Characterization, rheology and microstructure of laponite suspensions

Alain El Howayek, Purdue University


The research presented in this thesis is part of a broader ongoing effort aimed at validating at the laboratory scale the use of laponite suspensions for treating liquefiable soils, as an alternative to sodium pyro-phosphate treated bentonite suspensions. The specific objectives of the work were: (a) the characterization of laponite—a material new to the geotechnical community, (b) a study of the rheology of concentrated laponite-water suspensions, and (c) an investigation into differences in cyclic triaxial behavior observed between dry-mixed and permeated specimens. Through the work performed new insights were also gained into the microstructure of laponite suspensions. ^ Characterization of laponite relied on a number of techniques including TEM, TGA, XRD and sorption/desorption tests. Rheological measurements on the laponite-water suspensions were conducted using a Physica MCR 301 Rheometer. Falling head tests were performed to measure the hydraulic conductivity of Ottawa sand-laponite specimens. Microstructural observations on both the suspensions and the sand-laponite specimens were conducted employing cryo-SEM. ^ Based on rheological measurements, laponite appears to be a viable material for treating liquefiable soils: a 3% suspension exhibits Newtonian behavior over a time window of a few hours, indicating that injection may be practical in the field; once delivered into the sand matrix, within a few hours, the suspension develops a gel structure with properties that in the case of bentonite have been associated with mitigation or elimination of liquefaction.^ Cryo-SEM observations indicate that the gel microstructure is formed by elongated cells with the longest dimension over three orders of magnitude greater than the 25–50 nm size of the laponite particles. Increased ionic strength (10−4 M NaCl–1 M NaCl), results in more densely packed walls. These observations are consistent with changes in the rheological behavior, and raise questions about existing phase diagrams for this material.^ Hydraulic conductivity measurements and cryo-SEM observations highlight differences between sand-laponite specimens prepared through dry-mixing and permeation. In the first, the gel in the sand pores appears denser and more concentrated in proximity to the particle contacts, and higher values of k are measured.^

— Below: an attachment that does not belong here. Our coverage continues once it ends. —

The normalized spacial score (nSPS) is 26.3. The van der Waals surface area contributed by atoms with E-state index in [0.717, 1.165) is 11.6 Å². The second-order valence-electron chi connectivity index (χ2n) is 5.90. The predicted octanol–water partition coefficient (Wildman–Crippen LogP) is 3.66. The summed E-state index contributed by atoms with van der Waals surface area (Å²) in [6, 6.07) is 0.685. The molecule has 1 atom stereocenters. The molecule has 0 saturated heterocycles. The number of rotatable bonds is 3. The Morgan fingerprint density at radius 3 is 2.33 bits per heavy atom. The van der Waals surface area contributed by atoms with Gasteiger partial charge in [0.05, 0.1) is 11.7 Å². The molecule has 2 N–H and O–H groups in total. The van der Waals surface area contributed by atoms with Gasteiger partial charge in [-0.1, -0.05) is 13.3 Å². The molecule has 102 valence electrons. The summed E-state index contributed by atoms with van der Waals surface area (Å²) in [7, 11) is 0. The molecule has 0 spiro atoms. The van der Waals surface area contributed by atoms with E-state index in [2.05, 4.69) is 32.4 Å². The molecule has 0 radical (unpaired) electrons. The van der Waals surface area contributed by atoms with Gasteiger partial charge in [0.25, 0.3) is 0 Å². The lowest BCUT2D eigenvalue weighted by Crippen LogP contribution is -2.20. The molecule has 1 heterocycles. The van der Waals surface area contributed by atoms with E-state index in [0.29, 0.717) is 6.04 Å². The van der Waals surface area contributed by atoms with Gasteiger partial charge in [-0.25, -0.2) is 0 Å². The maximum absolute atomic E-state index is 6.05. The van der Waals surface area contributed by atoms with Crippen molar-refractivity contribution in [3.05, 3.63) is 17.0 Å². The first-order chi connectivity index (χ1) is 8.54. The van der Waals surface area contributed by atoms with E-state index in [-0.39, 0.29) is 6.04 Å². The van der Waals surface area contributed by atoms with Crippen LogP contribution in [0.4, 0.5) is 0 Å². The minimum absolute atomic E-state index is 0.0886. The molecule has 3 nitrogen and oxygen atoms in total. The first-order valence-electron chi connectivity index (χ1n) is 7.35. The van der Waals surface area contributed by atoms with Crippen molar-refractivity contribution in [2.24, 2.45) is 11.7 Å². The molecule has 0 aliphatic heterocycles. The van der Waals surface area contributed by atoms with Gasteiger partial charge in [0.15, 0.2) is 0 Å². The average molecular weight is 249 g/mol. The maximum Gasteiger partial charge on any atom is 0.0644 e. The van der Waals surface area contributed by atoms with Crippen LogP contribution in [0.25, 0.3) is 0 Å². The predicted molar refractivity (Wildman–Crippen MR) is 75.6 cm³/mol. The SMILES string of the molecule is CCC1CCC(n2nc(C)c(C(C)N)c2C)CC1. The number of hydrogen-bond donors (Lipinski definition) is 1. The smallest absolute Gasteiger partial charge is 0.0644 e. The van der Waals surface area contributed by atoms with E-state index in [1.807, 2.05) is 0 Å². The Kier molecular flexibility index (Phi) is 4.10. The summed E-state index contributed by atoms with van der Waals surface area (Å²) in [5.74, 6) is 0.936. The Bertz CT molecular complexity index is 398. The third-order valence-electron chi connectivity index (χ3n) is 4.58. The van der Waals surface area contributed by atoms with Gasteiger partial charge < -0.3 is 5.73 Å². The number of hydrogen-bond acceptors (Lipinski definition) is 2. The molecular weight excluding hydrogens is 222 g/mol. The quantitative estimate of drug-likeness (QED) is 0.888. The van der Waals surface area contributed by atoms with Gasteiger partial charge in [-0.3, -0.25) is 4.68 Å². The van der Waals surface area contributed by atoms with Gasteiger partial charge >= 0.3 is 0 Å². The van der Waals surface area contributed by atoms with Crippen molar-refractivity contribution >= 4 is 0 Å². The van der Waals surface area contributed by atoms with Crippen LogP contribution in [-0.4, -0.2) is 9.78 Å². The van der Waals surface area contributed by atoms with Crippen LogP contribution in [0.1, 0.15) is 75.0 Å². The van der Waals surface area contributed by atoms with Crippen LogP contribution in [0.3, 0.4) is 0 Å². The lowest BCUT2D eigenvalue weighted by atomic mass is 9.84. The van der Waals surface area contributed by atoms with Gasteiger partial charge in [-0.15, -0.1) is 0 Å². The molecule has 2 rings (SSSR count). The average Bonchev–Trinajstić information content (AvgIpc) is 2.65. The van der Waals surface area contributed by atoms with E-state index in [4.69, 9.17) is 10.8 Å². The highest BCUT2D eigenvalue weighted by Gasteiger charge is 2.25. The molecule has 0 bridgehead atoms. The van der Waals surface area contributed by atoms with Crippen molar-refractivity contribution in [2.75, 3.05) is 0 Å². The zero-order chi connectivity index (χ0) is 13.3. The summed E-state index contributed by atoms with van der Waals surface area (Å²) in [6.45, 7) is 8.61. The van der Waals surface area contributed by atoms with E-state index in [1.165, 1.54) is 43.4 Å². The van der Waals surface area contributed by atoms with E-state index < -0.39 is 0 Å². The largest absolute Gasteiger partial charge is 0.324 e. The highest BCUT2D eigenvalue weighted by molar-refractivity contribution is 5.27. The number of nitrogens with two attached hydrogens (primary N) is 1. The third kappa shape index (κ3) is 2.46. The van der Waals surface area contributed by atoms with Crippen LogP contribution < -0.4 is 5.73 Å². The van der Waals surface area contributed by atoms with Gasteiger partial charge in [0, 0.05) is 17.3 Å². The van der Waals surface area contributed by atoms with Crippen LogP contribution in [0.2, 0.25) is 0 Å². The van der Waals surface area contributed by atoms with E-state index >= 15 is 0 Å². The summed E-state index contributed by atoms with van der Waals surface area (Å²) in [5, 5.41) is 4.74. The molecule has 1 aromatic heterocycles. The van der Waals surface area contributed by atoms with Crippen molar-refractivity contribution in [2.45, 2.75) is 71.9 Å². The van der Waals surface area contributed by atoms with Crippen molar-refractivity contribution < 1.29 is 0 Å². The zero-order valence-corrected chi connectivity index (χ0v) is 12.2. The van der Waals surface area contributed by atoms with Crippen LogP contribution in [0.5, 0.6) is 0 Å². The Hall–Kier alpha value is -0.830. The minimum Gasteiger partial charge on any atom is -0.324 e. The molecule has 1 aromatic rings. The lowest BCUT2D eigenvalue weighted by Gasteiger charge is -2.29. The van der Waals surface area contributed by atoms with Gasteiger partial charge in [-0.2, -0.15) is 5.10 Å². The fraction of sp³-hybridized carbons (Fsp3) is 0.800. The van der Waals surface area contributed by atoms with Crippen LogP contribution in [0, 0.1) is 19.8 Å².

Maria C. Santagata, Purdue University, Antonion Bobet, Purdue University.

Subject Area

Engineering, Civil

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